What is the Best Way to Collect Payment from Customers?

Oct 27, 2020 | automation, Blog, cloud software, Credit Control, Limited company, Small business, Sole Trader, Start ups | 0 comments

Making sure cash is coming into your business is always important, and even more so in the current climate. But are you collecting payment from your customers in the best way, and are you making it easy for them to pay you?

Let’s talk about cash flow (again)

We’ve talked about cash flow a lot, but we really can’t stress it enough – cash flow is the life blood of a business! If cash flow is poor, your business will suffer, and ultimately perish.

If we think back to when we started out, what small business owner hasn’t worried about getting paid at some point?

Whether it’s several customers owing you a few months of bills or one customer holding back payment on an invoice, not getting paid is one of the most frustrating aspects of running a small business.

Ask yourself these questions:

  1. Are you making it easy for your customers to pay you?

This doesn’t just mean providing bank details at the bottom of your invoices!

  1. Are your customers paying you the right way for the goods or services you’re providing?

Believe it or not, there is a good way and a bad way, depending on the situation.

Making payment collection simple

Most of the time, businesses fall into a trap of billing their customers with bank details at the bottom of their invoices. Some will add payment terms, such as 30 days, but the average payment timeframe is rarely near the agreed terms.

In 2018, Xero looked at average payment times for UK businesses. A whopping 52% of invoices were paid late, with the average time to pay 30-day invoices at 40 days.

Sometimes it’s wrapped up in red tape. This is especially true if you’re dealing with big companies or the public sector. They’ll often dictate their payment terms to smaller businesses – a take it or leave it offer!

Sometimes an invoice gets lost (especially if you’re posting them – but we hope you’ve already moved to digital), and as we’ve seen, if they do get it they’ll often just pay it late. Or, in the worst case, not pay it at all.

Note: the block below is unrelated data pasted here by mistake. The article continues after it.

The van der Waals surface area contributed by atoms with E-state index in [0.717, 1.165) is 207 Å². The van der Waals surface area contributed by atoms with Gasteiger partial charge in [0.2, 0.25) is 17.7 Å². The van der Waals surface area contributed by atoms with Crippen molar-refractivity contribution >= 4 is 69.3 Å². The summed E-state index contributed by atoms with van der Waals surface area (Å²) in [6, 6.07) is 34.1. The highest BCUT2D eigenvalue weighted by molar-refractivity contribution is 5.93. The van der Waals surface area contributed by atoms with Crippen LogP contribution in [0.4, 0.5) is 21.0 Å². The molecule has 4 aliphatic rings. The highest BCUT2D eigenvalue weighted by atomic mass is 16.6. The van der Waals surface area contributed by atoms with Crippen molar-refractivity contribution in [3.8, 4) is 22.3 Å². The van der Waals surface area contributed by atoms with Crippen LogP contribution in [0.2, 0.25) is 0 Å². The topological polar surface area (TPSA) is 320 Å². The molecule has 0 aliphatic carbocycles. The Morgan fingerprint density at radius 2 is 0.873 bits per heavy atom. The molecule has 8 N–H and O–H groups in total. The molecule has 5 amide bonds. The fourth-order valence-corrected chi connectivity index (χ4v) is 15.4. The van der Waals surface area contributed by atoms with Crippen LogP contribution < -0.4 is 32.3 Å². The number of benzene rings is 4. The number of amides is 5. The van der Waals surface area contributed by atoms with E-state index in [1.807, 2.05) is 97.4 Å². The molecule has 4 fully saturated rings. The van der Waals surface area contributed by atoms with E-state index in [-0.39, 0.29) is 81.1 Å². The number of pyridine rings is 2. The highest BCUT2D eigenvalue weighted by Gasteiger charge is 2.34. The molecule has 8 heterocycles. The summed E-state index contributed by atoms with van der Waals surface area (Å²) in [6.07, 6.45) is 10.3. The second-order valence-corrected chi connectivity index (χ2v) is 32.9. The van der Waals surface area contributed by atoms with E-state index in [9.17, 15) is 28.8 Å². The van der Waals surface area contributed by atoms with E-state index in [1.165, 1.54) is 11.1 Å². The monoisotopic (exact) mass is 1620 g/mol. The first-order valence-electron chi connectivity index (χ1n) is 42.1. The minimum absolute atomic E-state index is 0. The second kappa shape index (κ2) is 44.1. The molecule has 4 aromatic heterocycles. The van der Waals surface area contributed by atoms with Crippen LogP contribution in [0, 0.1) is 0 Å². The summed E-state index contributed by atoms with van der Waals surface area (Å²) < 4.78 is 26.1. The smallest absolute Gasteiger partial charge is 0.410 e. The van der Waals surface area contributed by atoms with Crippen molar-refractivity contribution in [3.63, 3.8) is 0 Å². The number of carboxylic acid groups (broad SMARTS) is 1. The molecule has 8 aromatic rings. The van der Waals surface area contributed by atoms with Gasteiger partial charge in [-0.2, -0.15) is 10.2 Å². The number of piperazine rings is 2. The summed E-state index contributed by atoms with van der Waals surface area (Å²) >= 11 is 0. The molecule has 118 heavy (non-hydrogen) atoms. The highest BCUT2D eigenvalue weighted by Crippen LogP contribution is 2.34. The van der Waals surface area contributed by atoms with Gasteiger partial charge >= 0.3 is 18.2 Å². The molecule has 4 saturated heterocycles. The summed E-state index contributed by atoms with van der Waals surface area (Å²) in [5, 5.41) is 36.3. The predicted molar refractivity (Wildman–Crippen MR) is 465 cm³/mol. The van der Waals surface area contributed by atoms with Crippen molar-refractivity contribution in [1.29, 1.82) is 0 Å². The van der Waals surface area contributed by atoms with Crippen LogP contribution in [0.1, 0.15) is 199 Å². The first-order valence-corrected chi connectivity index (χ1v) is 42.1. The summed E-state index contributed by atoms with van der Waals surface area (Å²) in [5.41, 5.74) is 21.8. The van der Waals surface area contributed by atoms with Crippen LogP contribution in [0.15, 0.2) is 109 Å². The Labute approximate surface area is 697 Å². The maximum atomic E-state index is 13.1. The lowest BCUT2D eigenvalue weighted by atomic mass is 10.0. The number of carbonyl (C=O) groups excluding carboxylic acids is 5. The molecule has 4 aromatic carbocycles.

If you’re invoicing electronically through cloud software like Xero, you can add a link allowing your customers to pay using a card or PayPal account. This encourages them to pay quickly, sparing them the hassle of logging into their online banking to setup the payment.

The other option is payment by direct debit. This is becoming more and more popular, with subscription models like Netflix and Hello Fresh only accepting payment by this method.

This cuts down on the burden of chasing customers who never stick to payment terms. You’ll find that most customers even prefer this way, as it frees up their time to focus on their business.

Even if you don’t run a subscription model business, direct debit collection is still an option.

Invoicing through Xero opens you up to GoCardless. GoCardless automates payment of your invoices by generating a collection on the due date created in Xero. Not only that, when the payment is collected, it matches it to the invoice in Xero – essentially cutting admin by half – and who doesn’t want that?!

Sadly, there will always be those few customers that drag their feet, or just simply disappear into the sunset. But if you get this bit right, your risk will be reduced and, more importantly, the money will be in your bank.

best way to collect payment from customers

The right way to bill your customers

So, we’ve covered best practice for getting timely payment of your invoices, but are you billing the right way for the goods or services you’re offering?

It’s common for businesses to follow the norm when it comes to billing. You do the work, and then you bill at the end of the month, giving payment terms of 7, 14, 30 or even 90 days. But let’s consider how this is impacting your business.

Take the airline industry, for instance. You purchase a flight. You wouldn’t take the flight, and then expect to pay it 90 days later – the airline can’t take the flight back once you’ve flown.

The same principle goes for businesses. Can you take back your product or service after delivery if your customers don’t pay?

Yes, credit control and debt collection services can help with this, but this is costly and doesn’t help with much needed cash flow.

In recent Zoom call with a client, we highlighted issues with how they were billing for a service they deliver. They were billing for training courses after the course was taken and suffering from late payment, with their credit control spiralling.

Discussing this, they realised that almost no-one expects to go on a training course before paying for it, as you can’t take the knowledge back if they don’t pay.

By shifting how they billed for these courses, it meant the cash would be in the bank before the course, not 90 days later (if at all), adding an extra £5,000 into their bank account per month.

Consider what your business offers, and how a shift billing and payment collection will positively impact the cash in your business.

Get your invoicing and payment collection right, and credit control becomes a breeze. If research has shown that SMEs typically spend up to 1.5 hours a day chasing late payments, how much time will you save?

Don't let poor cash flow kill your small business

We can help you get control of your finances, giving you the freedom to concentrate on what you enjoy doing in your business.